Retrospective 9: The BMW 528i WM Gitanes at the “One Hundred Years of Francorchamps” expo at Autoworld.

Recently, with the G60, BMW presented the eighth version of its 5 series . The very first, with internal code E12, saw the light of day in 1972 and had a two-litre 4 cylinder engine ( 520 and 520i ) under the bonnet.

A 6-cylinder version appeared a year later with the 525. The first 5 series was also the start of a new type designation at BMW where the first digit stood for the model and the next two for the engine version. And back then, the engine capacity still matched what was written on it. Today, things are a bit different.

Over the years, new models followed and engine variants also expanded. We saw fairly heavy 6 cylinder engines up to 3.5 litres, a V8 version up to 5 litres and even BMW had to give in to the rise of the diesel engine with their very first 524td in 1983. The M division added to this by cramming their 6-cylinder racing engine into the second model of the 5. A legend was born and the M5 became the benchmark in terms of very sporty 4-door sedans. Later, an M of the V8 and even, a Formula 1 engine-derived, V10 version followed. Meanwhile, these have all become true classics.

With the new 5 series, only the M5 will still get an 8-cylinder engine ( though with hybrid system ). The regular versions have meanwhile been downsized to a 4 cylinder engine. Basically as it once started in 1972. An all-electric version, with the i5, is also available for those possibly interested.

There is a story or history attached to many cars. A great victory or a heroic performance always qualify for this. But it can also be something else, as in the case of this 1982 BMW 528i WM Gitanes. We saw it during the now two-year-old “100 years of the Francorchamps circuit” expo at the Autoworld museum in Brussels.

A BMW 5 series in racing glory? Surely not directly a model to turn into a racing car? Still, in the early days of the model, there were three model series used on the race track. The very first 5 series ( internal code E12 ) in South Africa and in Europe and the second ( internal code E28 ) also in Europe. In the USA, an M5 ( internal code E34 ) raced in the Bridgestone Supercar Championship in the early 1990s. Today, of course, it is unthinkable for a family, rather large, heavy and luxurious saloon car, to qualify for this.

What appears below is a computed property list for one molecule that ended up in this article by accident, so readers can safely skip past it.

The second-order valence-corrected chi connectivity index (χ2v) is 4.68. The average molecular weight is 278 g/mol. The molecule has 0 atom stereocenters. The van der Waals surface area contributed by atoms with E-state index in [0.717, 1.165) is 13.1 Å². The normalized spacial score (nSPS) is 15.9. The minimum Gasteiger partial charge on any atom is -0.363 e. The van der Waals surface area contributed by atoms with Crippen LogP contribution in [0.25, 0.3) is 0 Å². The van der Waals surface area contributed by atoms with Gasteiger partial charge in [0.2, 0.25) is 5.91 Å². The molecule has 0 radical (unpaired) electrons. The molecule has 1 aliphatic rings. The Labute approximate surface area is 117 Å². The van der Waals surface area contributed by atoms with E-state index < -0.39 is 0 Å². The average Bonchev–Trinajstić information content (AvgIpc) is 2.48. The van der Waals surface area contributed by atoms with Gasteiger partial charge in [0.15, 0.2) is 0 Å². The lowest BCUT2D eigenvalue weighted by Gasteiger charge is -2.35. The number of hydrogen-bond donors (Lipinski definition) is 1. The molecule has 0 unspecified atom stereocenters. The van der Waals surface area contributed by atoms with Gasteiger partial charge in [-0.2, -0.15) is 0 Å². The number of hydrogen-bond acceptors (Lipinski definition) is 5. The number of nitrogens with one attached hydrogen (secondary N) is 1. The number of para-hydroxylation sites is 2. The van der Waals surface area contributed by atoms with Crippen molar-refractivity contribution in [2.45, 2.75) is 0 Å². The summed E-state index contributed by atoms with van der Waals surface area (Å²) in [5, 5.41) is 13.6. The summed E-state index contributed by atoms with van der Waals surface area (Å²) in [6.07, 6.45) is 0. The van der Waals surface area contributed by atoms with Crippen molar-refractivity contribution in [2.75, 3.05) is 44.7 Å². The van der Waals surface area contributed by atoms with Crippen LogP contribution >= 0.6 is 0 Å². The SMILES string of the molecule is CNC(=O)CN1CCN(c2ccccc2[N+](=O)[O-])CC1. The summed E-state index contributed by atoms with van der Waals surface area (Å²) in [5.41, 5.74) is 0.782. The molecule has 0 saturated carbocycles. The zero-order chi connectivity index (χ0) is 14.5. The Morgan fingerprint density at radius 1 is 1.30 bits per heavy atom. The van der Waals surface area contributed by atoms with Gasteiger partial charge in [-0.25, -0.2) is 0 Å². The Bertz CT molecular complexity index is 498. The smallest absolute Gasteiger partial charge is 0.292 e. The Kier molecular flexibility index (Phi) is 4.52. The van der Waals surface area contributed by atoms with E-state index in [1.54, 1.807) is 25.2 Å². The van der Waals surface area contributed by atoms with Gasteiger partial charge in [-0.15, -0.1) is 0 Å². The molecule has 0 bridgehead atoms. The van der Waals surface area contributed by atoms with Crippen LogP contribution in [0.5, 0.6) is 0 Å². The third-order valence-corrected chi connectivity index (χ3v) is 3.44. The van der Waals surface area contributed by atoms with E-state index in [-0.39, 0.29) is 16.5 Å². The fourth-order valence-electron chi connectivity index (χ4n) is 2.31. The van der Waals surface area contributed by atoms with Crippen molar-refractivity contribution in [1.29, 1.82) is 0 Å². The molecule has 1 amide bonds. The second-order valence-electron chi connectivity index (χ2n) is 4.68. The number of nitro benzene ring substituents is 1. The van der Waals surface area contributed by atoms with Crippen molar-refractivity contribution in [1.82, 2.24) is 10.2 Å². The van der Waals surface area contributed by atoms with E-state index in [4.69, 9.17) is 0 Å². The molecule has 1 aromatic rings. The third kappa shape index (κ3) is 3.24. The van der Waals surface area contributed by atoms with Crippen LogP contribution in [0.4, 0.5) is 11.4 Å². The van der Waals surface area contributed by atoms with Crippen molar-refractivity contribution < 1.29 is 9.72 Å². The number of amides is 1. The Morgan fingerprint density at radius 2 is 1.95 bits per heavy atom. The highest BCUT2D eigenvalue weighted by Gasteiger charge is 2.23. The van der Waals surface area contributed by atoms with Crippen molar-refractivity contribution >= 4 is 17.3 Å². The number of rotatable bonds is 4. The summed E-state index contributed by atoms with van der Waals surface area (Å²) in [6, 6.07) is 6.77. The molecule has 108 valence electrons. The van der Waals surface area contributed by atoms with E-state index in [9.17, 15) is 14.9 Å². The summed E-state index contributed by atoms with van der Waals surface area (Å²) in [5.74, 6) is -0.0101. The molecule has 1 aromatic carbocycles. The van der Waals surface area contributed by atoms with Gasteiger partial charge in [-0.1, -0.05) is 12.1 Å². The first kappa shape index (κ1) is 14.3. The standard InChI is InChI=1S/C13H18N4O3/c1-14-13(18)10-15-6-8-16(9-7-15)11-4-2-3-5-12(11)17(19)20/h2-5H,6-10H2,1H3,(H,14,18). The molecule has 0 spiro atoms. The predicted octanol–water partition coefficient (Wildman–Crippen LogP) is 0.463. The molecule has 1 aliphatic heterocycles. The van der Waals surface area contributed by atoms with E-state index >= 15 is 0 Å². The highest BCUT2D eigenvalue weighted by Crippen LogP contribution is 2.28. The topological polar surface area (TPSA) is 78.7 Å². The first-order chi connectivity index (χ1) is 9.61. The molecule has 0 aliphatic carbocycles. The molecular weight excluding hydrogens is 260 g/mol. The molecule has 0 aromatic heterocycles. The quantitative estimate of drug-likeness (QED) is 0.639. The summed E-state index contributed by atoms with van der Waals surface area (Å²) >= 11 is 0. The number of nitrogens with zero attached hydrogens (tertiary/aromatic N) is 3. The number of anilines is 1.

For the very first 5 series in course version, we actually have to go to South Africa. The local BMW importer needed a car to participate in the 1976 touring car championship. The regulations allowed some freedom for the participants so there were some pretty impressive cars on the starting grid. BMW South Africa, however, did not immediately have a suitable car. The Munich headquarters were contacted and Jochen Neerpasch, who was BMW Motorsport boss at the time, was willing to cooperate. As a basis, they chose a BMW 5 series fitted with a modified 3-litre engine. Two examples, fitted with a modified bodywork and suspension, were built.

At least 100 examples for public roads also had to be made to participate. This was done at the BMW factory in Rosslyn, Pretoria. At the time, this was the only foreign BMW factory assembling cars for the African market. This street version was also a “specialleke”: hand built with a lightened bodywork, modified suspension, sports gearbox, wing extensions, sports seats, BBS rims and the third BMW to come with the iconic M stripes. Its name: 530MLE and that stood for Motorsport Limited Edition.

Of the just over 100 built, only a limited number are still driving around today. Perhaps one of the most unique BMWs on our globe and built two years before the BMW M1, which is still regarded by many as the very first M BMW. And the 530MLE is a success: in 1976, all 15 championship races are won by one of the two examples. The car is so good that it will be used in the championship for almost 10 years.

Here in Europe, the 5 series has been used in the national championships for production cars since 1977. This is more of a modified base version with far fewer modifications than its South African brother. Only disadvantage of the car, compared to e.g. the Ford Capri, is its basic weight. A few hundred kilos more to lug around, you feel that immediately. The 530i appears on circuits in France, England, the Netherlands and Belgium. On debut, the Belgian Juma team wins the 24 Hours of Francorchamps and in France Jean Pierre Beltoise wins the title. This group one 530i will continue to be used by private teams until 1981.